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How Far to the Hospital? The Effect of Hospital Closures on Access to Care

Thomas Buchmueller (), Mireille Jacobson and Cheryl Wold

No 10700, NBER Working Papers from National Bureau of Economic Research, Inc

Abstract: Do urban hospital closures affect health care access or health outcomes? We study closures in Los Angeles County between 1997 and 2003, through their effect on distance to the nearest hospital. We find that increased distance to the nearest hospital shifts regular care away from emergency rooms and outpatient clinics to doctor's offices. While most residents are otherwise unaffected by closures, lower-income residents report more difficulty accessing care, working age residents are less likely to receive HIV tests, and seniors less likely to receive flu shots. We also find some evidence that increased distance raises infant mortality rates and stronger evidence that it increases deaths from unintentional injuries and heart attacks.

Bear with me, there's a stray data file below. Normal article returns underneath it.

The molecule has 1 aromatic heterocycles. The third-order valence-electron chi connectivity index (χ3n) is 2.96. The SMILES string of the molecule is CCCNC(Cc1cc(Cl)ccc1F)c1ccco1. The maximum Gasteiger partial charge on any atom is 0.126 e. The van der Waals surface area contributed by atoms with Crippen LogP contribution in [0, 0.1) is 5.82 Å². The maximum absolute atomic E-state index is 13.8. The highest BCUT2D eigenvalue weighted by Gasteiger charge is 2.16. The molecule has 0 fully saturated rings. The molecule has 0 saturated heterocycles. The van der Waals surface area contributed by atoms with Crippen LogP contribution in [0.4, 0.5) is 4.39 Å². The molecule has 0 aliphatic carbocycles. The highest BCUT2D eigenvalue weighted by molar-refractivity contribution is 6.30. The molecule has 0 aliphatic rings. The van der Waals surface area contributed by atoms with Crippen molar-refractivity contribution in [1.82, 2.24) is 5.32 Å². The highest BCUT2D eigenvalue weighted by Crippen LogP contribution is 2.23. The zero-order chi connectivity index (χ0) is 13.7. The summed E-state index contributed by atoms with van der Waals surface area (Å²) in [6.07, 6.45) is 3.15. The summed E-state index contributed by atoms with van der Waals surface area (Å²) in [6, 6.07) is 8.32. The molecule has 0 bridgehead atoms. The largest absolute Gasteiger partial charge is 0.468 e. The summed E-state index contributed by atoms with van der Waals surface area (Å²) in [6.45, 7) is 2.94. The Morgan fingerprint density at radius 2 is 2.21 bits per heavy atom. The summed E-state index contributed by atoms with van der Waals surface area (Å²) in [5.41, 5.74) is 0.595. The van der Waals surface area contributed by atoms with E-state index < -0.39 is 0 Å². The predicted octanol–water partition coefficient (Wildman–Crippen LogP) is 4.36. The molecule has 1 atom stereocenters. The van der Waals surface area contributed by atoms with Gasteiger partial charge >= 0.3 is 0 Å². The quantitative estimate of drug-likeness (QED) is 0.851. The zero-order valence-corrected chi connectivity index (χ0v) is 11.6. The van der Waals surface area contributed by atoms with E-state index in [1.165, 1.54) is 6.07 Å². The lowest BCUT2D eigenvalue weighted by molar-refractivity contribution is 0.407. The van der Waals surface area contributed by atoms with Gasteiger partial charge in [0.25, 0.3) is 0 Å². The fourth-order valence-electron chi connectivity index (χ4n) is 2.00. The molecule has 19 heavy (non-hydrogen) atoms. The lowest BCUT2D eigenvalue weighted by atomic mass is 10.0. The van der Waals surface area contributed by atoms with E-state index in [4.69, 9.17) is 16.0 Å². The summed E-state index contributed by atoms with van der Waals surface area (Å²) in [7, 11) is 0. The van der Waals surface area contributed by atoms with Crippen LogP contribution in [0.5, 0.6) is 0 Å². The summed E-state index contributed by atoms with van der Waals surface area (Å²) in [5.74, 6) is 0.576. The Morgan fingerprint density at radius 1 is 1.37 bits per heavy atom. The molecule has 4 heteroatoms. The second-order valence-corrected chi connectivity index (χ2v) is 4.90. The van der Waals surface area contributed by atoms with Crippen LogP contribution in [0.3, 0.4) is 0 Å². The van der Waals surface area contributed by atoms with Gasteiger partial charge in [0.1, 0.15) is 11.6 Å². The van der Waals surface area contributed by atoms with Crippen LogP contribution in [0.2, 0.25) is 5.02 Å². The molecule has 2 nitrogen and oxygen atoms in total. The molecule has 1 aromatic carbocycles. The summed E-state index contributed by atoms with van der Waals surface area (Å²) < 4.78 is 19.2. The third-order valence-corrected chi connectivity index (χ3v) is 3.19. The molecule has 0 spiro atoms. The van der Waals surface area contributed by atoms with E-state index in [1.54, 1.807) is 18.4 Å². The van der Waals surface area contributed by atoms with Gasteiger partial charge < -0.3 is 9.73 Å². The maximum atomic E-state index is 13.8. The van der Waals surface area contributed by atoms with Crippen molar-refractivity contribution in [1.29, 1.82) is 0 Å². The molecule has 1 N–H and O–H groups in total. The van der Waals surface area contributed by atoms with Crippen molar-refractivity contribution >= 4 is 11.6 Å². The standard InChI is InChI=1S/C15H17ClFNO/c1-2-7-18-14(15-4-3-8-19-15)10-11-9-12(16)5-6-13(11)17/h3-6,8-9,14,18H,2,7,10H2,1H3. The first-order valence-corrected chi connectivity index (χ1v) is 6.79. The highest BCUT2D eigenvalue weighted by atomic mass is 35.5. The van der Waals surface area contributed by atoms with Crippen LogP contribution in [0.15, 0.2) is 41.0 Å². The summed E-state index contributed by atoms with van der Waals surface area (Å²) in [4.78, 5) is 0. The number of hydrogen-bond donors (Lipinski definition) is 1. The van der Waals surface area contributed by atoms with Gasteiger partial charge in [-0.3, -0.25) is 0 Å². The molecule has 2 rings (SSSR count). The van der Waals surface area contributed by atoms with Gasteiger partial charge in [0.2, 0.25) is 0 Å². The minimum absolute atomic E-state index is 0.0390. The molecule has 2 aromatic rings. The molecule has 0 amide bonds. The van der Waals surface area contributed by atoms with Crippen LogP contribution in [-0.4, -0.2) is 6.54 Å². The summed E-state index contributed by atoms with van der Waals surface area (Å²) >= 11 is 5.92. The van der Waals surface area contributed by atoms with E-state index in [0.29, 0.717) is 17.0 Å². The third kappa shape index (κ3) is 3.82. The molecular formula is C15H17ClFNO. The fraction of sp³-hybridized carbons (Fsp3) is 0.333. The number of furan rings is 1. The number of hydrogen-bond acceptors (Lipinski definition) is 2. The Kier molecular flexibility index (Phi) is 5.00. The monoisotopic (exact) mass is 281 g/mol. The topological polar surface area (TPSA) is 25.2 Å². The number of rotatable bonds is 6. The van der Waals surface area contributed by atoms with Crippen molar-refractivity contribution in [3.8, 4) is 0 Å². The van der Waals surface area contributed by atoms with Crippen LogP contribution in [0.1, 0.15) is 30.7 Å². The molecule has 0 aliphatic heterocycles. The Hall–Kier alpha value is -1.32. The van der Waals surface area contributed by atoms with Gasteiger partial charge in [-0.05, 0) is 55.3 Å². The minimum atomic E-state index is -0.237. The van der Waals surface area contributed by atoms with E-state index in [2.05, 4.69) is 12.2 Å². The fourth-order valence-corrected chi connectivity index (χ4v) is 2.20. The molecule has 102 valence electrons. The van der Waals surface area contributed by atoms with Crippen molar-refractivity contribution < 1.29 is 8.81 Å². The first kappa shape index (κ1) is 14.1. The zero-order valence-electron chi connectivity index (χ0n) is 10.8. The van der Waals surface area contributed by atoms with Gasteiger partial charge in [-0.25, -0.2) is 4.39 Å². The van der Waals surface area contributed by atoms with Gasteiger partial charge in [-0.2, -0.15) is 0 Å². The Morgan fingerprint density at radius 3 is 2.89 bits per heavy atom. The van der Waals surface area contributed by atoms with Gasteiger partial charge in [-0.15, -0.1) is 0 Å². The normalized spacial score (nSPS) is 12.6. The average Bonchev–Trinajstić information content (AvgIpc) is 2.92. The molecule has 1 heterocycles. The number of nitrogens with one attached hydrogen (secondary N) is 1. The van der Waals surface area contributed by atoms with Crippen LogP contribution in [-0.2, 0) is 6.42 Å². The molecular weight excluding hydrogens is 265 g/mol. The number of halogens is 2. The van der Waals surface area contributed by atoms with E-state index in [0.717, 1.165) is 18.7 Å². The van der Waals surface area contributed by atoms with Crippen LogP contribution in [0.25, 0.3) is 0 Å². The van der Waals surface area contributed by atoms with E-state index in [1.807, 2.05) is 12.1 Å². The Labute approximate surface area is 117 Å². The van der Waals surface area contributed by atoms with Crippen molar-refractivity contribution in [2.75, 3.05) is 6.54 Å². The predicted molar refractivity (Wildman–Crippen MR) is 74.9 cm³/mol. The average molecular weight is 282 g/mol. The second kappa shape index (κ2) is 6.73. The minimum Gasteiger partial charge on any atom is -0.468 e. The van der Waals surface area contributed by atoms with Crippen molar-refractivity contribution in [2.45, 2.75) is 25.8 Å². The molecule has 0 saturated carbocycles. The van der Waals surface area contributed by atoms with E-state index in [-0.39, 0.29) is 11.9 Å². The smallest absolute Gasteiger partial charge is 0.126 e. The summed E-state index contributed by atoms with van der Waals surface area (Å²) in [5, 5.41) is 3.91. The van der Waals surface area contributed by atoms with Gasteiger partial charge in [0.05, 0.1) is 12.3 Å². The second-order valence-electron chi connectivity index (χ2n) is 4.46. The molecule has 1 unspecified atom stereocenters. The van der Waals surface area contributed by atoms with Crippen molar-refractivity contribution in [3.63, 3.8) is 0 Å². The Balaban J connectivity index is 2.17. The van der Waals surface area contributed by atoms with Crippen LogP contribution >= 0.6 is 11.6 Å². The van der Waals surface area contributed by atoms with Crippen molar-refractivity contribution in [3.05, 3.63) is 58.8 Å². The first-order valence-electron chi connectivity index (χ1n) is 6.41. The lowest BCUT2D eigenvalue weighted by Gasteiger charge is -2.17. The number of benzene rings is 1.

JEL-codes: I11 I12 (search for similar items in EconPapers)
New Economics Papers: this item is included in nep-hea and nep-ure
Date: 2004-08
Note: HE
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Published as Buchmueller, Thomas C. & Jacobson, Mireille & Wold, Cheryl, 2006. "How far to the hospital?: The effect of hospital closures on access to care," Journal of Health Economics, Elsevier, vol. 25(4), pages 740-761, July.

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